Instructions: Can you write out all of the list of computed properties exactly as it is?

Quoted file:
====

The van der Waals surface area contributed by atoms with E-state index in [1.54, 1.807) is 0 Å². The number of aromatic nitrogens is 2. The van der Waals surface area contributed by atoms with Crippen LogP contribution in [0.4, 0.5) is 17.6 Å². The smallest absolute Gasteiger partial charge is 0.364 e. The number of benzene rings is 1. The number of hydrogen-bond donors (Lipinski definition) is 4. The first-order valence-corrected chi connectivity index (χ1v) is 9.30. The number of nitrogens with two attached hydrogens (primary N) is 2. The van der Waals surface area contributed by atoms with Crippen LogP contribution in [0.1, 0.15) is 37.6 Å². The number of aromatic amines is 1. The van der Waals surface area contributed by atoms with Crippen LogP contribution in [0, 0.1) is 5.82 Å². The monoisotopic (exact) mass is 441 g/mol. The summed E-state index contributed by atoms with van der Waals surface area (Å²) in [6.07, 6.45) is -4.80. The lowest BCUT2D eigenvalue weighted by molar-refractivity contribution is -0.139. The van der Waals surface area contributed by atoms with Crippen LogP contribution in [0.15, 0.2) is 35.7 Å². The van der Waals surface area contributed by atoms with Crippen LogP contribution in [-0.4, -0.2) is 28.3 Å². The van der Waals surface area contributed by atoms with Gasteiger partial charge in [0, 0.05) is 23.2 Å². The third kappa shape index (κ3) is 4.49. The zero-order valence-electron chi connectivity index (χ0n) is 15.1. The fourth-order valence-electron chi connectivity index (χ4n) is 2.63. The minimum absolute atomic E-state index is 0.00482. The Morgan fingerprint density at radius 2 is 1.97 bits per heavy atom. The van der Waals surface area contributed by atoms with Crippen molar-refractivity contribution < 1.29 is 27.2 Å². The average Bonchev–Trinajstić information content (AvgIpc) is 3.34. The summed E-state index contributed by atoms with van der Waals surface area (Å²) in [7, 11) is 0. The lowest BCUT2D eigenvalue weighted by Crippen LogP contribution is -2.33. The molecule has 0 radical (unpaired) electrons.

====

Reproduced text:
The van der Waals surface area contributed by atoms with E-state index in [1.54, 1.807) is 0 Å². The number of aromatic nitrogens is 2. The van der Waals surface area contributed by atoms with Crippen LogP contribution in [0.4, 0.5) is 17.6 Å². The smallest absolute Gasteiger partial charge is 0.364 e. The number of benzene rings is 1. The number of hydrogen-bond donors (Lipinski definition) is 4. The first-order valence-corrected chi connectivity index (χ1v) is 9.30. The number of nitrogens with two attached hydrogens (primary N) is 2. The van der Waals surface area contributed by atoms with Crippen LogP contribution in [0.1, 0.15) is 37.6 Å². The number of aromatic amines is 1. The van der Waals surface area contributed by atoms with Crippen LogP contribution in [0, 0.1) is 5.82 Å². The monoisotopic (exact) mass is 441 g/mol. The summed E-state index contributed by atoms with van der Waals surface area (Å²) in [6.07, 6.45) is -4.80. The lowest BCUT2D eigenvalue weighted by molar-refractivity contribution is -0.139. The van der Waals surface area contributed by atoms with Crippen LogP contribution in [0.15, 0.2) is 35.7 Å². The van der Waals surface area contributed by atoms with Crippen LogP contribution in [-0.4, -0.2) is 28.3 Å². The van der Waals surface area contributed by atoms with Gasteiger partial charge in [0, 0.05) is 23.2 Å². The third kappa shape index (κ3) is 4.49. The zero-order valence-electron chi connectivity index (χ0n) is 15.1. The fourth-order valence-electron chi connectivity index (χ4n) is 2.63. The minimum absolute atomic E-state index is 0.00482. The Morgan fingerprint density at radius 2 is 1.97 bits per heavy atom. The van der Waals surface area contributed by atoms with Crippen molar-refractivity contribution < 1.29 is 27.2 Å². The average Bonchev–Trinajstić information content (AvgIpc) is 3.34. The summed E-state index contributed by atoms with van der Waals surface area (Å²) in [7, 11) is 0. The lowest BCUT2D eigenvalue weighted by Crippen LogP contribution is -2.33. The molecule has 0 radical (unpaired) electrons.